Fears for children as dog fouling increases

by Gazette Reporter

The issue of dog fouling is creating a major stink in North Dublin this week with one angry resident saying she fears her grandchildren will pick up dog faeces and become ill from it.
Speaking to The Gazette, the frustrated grandmother from Swords described the problem as “disgusting” and said it is getting worse in both Malahide and Swords.
“They’re not having any consideration for people out walking, you’re sidestepping dog poo everytime you’re out,” said the resident, referring to dog owners who fail to pick up after their pets when walking in public areas.
“We go walking in both Swords and Malahide and every morning you see people not picking up after their dogs.
“There used to be bags supplied along the Estuary for them to pick it up but people were taking more than one and that was it, it stopped.”
While there are a number of dog owners who do pick up after their dogs, the resident said there are “an awful lot of them” that don’t.
The irate resident said she has seen people pick up after their dogs but then leave the bag on a wall or hang it out of trees.
“I find if someone is walking a dog and the dog has stopped, if they see you, they’ll make the effort to pick it up.
“I’ve got grandkids myself and what I’m afraid of is one of them picking it up,” she continued.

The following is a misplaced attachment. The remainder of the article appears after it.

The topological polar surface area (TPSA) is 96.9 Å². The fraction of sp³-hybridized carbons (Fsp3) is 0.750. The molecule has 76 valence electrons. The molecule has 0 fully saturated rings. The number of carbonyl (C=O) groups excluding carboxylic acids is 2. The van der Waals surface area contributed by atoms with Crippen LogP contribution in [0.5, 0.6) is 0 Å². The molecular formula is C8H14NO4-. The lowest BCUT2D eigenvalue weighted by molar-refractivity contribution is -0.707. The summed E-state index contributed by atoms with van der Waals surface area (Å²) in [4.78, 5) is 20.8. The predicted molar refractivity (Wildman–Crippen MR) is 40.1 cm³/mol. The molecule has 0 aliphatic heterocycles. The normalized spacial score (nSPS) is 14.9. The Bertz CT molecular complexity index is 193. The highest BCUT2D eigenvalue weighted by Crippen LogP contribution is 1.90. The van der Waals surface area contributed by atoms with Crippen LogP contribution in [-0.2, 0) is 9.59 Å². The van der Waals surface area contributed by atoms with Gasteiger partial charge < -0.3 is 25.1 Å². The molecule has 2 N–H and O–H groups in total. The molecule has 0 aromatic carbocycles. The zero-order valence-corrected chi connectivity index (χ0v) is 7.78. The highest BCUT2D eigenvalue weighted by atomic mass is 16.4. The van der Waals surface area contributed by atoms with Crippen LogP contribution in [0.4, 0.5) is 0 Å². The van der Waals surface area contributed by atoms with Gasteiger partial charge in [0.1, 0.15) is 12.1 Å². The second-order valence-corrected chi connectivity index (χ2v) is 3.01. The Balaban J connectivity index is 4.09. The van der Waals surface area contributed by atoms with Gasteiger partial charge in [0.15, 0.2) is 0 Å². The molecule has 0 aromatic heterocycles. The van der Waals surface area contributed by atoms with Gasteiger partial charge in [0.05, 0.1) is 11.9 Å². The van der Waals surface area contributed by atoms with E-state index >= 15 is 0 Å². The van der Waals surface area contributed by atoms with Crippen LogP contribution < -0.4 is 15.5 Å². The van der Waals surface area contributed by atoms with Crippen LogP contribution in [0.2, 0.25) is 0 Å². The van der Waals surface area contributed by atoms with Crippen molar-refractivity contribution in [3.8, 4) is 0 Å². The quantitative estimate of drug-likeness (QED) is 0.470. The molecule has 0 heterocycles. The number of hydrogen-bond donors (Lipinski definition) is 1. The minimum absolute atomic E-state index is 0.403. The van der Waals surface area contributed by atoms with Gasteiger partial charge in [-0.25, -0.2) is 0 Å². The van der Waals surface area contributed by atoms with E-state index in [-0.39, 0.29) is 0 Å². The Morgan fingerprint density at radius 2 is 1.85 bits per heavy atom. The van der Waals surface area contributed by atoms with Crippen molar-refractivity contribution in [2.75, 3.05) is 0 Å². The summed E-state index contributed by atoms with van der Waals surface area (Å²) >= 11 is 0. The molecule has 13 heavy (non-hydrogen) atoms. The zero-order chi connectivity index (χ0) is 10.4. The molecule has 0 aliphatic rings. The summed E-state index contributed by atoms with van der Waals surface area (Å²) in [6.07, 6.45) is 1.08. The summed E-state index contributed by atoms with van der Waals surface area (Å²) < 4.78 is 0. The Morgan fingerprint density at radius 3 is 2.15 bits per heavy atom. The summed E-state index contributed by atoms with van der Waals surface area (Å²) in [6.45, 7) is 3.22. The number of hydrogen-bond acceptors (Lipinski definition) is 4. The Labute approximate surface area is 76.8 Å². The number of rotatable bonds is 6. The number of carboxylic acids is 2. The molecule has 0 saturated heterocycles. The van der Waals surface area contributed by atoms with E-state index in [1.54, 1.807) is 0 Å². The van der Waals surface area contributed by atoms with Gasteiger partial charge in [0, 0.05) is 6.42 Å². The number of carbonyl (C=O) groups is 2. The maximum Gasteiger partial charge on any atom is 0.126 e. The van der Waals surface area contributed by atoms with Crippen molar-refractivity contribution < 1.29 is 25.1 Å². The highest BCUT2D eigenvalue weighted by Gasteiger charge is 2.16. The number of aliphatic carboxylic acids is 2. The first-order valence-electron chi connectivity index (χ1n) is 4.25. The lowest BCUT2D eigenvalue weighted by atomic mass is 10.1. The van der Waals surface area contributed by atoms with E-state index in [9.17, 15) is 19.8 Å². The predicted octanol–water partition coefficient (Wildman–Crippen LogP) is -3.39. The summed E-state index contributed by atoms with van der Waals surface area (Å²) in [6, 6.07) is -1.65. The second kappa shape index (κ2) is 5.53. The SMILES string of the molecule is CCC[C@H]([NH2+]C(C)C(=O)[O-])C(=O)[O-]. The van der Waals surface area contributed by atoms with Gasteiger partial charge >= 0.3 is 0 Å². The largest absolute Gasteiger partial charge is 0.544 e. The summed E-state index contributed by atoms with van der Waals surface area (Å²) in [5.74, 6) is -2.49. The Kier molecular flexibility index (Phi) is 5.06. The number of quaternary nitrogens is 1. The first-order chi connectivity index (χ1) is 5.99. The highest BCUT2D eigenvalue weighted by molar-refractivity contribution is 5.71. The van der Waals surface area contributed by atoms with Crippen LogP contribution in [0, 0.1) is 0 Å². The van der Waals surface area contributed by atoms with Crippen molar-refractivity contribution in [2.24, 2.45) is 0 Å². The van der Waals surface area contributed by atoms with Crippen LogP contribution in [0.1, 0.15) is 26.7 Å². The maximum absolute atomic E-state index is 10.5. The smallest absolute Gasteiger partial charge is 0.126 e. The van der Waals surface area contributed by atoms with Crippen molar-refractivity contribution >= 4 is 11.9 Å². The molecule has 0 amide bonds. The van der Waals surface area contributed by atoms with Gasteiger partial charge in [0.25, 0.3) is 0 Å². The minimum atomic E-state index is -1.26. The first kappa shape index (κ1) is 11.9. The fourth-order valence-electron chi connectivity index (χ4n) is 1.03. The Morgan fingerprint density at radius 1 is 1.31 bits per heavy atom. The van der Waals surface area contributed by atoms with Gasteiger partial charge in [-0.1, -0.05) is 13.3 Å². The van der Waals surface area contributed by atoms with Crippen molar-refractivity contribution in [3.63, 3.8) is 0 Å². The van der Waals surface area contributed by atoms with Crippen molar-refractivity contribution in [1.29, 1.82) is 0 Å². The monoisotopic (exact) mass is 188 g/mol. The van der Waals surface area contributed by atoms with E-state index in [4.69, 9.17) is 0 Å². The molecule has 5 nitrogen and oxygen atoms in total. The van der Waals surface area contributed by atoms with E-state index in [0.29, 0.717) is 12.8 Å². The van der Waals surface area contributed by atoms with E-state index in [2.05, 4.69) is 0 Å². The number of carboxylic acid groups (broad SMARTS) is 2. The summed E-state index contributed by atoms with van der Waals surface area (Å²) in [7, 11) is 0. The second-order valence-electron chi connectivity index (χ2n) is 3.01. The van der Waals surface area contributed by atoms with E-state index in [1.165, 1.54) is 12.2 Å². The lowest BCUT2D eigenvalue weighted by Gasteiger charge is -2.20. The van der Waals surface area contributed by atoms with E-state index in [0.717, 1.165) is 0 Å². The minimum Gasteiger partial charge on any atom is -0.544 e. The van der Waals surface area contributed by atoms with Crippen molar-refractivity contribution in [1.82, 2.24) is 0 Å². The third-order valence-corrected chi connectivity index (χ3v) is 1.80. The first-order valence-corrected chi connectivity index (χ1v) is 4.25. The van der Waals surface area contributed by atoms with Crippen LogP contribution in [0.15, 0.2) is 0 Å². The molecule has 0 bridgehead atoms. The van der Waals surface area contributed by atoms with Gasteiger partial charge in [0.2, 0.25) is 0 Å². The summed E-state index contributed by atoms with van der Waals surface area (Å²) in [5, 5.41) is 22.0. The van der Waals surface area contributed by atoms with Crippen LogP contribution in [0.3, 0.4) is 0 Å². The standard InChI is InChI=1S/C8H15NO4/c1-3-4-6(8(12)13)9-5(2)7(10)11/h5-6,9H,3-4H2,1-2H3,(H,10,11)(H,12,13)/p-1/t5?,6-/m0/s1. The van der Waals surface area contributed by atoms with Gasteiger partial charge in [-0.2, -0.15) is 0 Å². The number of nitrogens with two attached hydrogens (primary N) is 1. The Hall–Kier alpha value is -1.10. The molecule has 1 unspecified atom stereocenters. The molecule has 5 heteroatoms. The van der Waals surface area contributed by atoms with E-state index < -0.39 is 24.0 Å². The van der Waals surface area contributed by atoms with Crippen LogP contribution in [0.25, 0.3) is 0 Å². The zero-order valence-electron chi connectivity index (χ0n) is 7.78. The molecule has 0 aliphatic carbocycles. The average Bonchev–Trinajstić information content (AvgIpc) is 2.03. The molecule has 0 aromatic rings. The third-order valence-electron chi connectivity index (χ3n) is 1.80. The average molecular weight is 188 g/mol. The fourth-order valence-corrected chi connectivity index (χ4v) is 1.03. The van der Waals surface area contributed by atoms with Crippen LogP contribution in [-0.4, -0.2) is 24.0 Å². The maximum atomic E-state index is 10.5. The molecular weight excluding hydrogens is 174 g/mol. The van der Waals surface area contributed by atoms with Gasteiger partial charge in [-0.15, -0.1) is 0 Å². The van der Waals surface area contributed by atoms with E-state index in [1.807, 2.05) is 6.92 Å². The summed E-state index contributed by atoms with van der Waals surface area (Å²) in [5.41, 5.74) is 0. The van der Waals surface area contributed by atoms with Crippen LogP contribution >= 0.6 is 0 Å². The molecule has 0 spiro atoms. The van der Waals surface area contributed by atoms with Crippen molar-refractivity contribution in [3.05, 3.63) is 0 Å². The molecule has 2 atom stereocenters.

“A child doesn’t know any different. You can go blind and there are diseases attached to it. I’m not against dogs, I love animals myself but at the same time, why let your dog poo and not do anything about it?”
While local Cllr Anthony Lavin (FG) agrees a problem exists in the Dublin North area, he insists the issue is “no different to anywhere else”.
“I feel that most people who bring their dogs for a walk make the effort,” he said.
“You do hear incidents of the bags hanging on trees but I don’t understand why people go to the bother of cleaning it and then leaving it for others to dispose of.”
When it comes to issuing litter fines to those failing to pick up after their dogs, Cllr Lavin said it could be implemented more.
“It isn’t only a dog warden who can issue a fine for dog littering. The litter warden can do it, the gardai can do it. It’s not depending on just the two dog wardens for the whole of North Dublin,” he said.
At a recent council meeting, Fingal County Council issued a reminder that certain legal provisions exist in relation to obligations imposed on dog walkers to clean up after their dogs.
A statement made to local representatives stated that dog faeces is regarded as litter and according to Section 22(1) of the Litter Pollution Act 1997, “where faeces has been deposited by a dog in any place to which this subsection applies, the person in charge of the dog shall immediately remove the faeces and shall ensure that it is properly disposed of in a suitable sanitary manner”.

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